Lanser is one of the most significant voices in the study of lesbian themes in the Renaissance and early modern period, so it's not at all surprising that she does an excellent job at surveying the literature of the period. I'm a smidge less convinced by her framing discussion, suggesting that the significance of Queen Elizabeth I of England's extended reign as a woman, and as an unmarried woman at that, created a special context for disrupting concepts of gender and increasing discourse around female homoeroticism. Co-occurrence is not causation, and one could cite many other female rulers in other eras and locations that did not co-occur with a similar shift in the discourse. But it is certainly true that in later 16th centiury England there was a special awareness of the value and potential of women, and prominant themes of praising women's virtues in human terms rather than purely feminine terms. Along with Valerie Traub, who is cited extensively in the discussion, this is an era well covered by the scholarship in analyses that do no attempt to view gender and sexuality only in reference to modern frameworks, but that explore them in their own context.
Lanser, Susan S. 2015. “’Bedfellows in Royaltie’: Early/Modern Sapphic Representations” in The Cambridge Companion to Lesbian Literature, edited by Jodie Medd. Cambridge University Press, Cambridge. ISBN 978-1-107-66343-5
Lanser, Susan. ’Bedfellows in Royaltie’: Early/Modern Sapphic Representations.
Lanser connects female rule over England in the wake of Henry VIII’s death with the rising debate regarding women’s nature and women’s place in society in the later 16th and 17th centuries. That is, that the undeniable fact of Elizabeth’s lengthy reign forced society to grapple with the concept of the equality of the sexes, while Elizabeth’s relationships with her female courtiers helped sanction the validity of female friendship bonds.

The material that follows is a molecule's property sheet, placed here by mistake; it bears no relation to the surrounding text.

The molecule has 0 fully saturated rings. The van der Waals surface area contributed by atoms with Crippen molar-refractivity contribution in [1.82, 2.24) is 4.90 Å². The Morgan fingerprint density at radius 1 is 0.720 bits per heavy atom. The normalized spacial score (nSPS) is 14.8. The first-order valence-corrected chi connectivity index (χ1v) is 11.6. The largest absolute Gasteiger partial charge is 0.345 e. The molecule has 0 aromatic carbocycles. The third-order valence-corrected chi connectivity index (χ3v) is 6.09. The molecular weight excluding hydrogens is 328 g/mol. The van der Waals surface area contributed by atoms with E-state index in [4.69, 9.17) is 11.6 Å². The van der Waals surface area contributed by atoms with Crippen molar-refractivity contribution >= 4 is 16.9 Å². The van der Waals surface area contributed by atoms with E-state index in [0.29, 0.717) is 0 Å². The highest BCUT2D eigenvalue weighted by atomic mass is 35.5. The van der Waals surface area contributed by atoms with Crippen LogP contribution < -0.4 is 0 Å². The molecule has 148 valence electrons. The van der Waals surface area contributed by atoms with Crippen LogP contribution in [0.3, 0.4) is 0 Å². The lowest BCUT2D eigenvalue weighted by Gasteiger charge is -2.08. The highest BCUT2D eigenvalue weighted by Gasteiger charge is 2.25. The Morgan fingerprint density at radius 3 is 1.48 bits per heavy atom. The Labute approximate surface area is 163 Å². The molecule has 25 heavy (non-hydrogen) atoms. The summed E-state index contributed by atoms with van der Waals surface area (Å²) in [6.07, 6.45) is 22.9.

As documented by Valerie Traub, this era saw a significant increase in textual representations of lesbianism or its equivalent. This shift was not confined to England, either in terms of literary motifs or in terms of the growing prominence of female rulers and intellectuals. If Women could have power, independence, and value, they were capable of desiring and being desired by other women.
Male voices begin protesting that women can’t sexually satisfy each other. None of this implies a “golden age” of lesbian expression – only that lesbian possibilities were more openly recognized and expressed for good or ill. That potential becomes a site of conflict and anxiety in a variety of literature.
Lanser explores some selected text in more detail, especially drama and poetry. This chapter provides an excellent shopping list of texts for interested readers to explore in more depth.
(Note: I have not added tags for specific literary works or authors as the article is more of a catalog than an analysis.)